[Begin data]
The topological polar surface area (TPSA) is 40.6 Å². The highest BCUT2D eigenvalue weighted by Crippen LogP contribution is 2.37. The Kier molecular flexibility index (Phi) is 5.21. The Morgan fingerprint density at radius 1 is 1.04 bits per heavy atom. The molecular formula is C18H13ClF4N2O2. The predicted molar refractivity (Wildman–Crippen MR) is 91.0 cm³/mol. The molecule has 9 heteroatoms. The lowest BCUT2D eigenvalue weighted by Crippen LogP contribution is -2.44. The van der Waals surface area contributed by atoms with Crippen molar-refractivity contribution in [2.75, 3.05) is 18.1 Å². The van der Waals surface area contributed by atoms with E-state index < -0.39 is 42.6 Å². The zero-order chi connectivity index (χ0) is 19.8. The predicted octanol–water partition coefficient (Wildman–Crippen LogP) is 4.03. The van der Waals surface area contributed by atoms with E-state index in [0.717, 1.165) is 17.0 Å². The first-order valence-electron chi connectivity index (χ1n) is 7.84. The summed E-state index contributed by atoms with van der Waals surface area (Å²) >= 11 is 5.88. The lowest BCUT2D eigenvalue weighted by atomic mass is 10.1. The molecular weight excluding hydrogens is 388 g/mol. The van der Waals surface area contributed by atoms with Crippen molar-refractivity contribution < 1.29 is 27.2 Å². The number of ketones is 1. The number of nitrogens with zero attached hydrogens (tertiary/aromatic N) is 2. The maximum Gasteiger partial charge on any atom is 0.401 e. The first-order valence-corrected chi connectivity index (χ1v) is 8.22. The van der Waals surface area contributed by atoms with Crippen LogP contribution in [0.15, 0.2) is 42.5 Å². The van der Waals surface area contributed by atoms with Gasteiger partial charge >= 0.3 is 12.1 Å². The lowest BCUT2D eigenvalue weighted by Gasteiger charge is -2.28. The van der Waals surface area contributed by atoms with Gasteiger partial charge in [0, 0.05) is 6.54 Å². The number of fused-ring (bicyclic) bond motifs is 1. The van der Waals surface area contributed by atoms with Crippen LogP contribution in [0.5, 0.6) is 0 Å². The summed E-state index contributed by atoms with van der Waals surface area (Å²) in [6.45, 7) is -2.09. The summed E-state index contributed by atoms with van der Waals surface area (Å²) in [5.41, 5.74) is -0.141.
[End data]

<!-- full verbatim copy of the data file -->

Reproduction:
The topological polar surface area (TPSA) is 40.6 Å². The highest BCUT2D eigenvalue weighted by Crippen LogP contribution is 2.37. The Kier molecular flexibility index (Phi) is 5.21. The Morgan fingerprint density at radius 1 is 1.04 bits per heavy atom. The molecular formula is C18H13ClF4N2O2. The predicted molar refractivity (Wildman–Crippen MR) is 91.0 cm³/mol. The molecule has 9 heteroatoms. The lowest BCUT2D eigenvalue weighted by Crippen LogP contribution is -2.44. The van der Waals surface area contributed by atoms with Crippen molar-refractivity contribution in [2.75, 3.05) is 18.1 Å². The van der Waals surface area contributed by atoms with E-state index < -0.39 is 42.6 Å². The zero-order chi connectivity index (χ0) is 19.8. The predicted octanol–water partition coefficient (Wildman–Crippen LogP) is 4.03. The van der Waals surface area contributed by atoms with E-state index in [0.717, 1.165) is 17.0 Å². The first-order valence-electron chi connectivity index (χ1n) is 7.84. The summed E-state index contributed by atoms with van der Waals surface area (Å²) >= 11 is 5.88. The lowest BCUT2D eigenvalue weighted by atomic mass is 10.1. The molecular weight excluding hydrogens is 388 g/mol. The van der Waals surface area contributed by atoms with Crippen molar-refractivity contribution < 1.29 is 27.2 Å². The number of ketones is 1. The number of nitrogens with zero attached hydrogens (tertiary/aromatic N) is 2. The maximum Gasteiger partial charge on any atom is 0.401 e. The first-order valence-corrected chi connectivity index (χ1v) is 8.22. The van der Waals surface area contributed by atoms with Crippen LogP contribution in [0.15, 0.2) is 42.5 Å². The van der Waals surface area contributed by atoms with Gasteiger partial charge >= 0.3 is 12.1 Å². The lowest BCUT2D eigenvalue weighted by Gasteiger charge is -2.28. The van der Waals surface area contributed by atoms with Gasteiger partial charge in [0, 0.05) is 6.54 Å². The number of fused-ring (bicyclic) bond motifs is 1. The van der Waals surface area contributed by atoms with Crippen LogP contribution in [0.5, 0.6) is 0 Å². The summed E-state index contributed by atoms with van der Waals surface area (Å²) in [6.45, 7) is -2.09. The summed E-state index contributed by atoms with van der Waals surface area (Å²) in [5.41, 5.74) is -0.141.